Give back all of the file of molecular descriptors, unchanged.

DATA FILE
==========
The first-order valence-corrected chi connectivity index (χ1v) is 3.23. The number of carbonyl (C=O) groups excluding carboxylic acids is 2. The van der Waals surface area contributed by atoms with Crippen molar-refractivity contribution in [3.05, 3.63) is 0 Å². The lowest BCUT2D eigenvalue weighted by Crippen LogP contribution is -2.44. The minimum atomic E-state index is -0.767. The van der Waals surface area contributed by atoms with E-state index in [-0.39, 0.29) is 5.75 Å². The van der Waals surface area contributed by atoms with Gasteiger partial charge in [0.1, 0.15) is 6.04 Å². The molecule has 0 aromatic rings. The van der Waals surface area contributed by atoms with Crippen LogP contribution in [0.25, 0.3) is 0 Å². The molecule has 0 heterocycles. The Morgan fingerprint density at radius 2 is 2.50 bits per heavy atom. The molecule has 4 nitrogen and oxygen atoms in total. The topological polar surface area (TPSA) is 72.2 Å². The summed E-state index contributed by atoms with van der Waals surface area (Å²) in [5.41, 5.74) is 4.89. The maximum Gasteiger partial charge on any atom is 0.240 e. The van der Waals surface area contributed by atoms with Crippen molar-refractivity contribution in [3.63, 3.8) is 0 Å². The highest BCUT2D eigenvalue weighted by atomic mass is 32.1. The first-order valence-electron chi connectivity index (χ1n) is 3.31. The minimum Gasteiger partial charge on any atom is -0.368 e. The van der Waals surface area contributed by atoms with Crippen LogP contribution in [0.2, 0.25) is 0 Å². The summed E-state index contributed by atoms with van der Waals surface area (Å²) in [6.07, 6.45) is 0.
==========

The first-order valence-corrected chi connectivity index (χ1v) is 3.23. The number of carbonyl (C=O) groups excluding carboxylic acids is 2. The van der Waals surface area contributed by atoms with Crippen molar-refractivity contribution in [3.05, 3.63) is 0 Å². The lowest BCUT2D eigenvalue weighted by Crippen LogP contribution is -2.44. The minimum atomic E-state index is -0.767. The van der Waals surface area contributed by atoms with E-state index in [-0.39, 0.29) is 5.75 Å². The van der Waals surface area contributed by atoms with Gasteiger partial charge in [0.1, 0.15) is 6.04 Å². The molecule has 0 aromatic rings. The van der Waals surface area contributed by atoms with Crippen LogP contribution in [0.25, 0.3) is 0 Å². The molecule has 0 heterocycles. The Morgan fingerprint density at radius 2 is 2.50 bits per heavy atom. The molecule has 4 nitrogen and oxygen atoms in total. The topological polar surface area (TPSA) is 72.2 Å². The summed E-state index contributed by atoms with van der Waals surface area (Å²) in [5.41, 5.74) is 4.89. The maximum Gasteiger partial charge on any atom is 0.240 e. The van der Waals surface area contributed by atoms with Crippen molar-refractivity contribution in [3.63, 3.8) is 0 Å². The highest BCUT2D eigenvalue weighted by atomic mass is 32.1. The first-order valence-electron chi connectivity index (χ1n) is 3.31. The minimum Gasteiger partial charge on any atom is -0.368 e. The van der Waals surface area contributed by atoms with Crippen LogP contribution in [0.2, 0.25) is 0 Å². The summed E-state index contributed by atoms with van der Waals surface area (Å²) in [6.07, 6.45) is 0.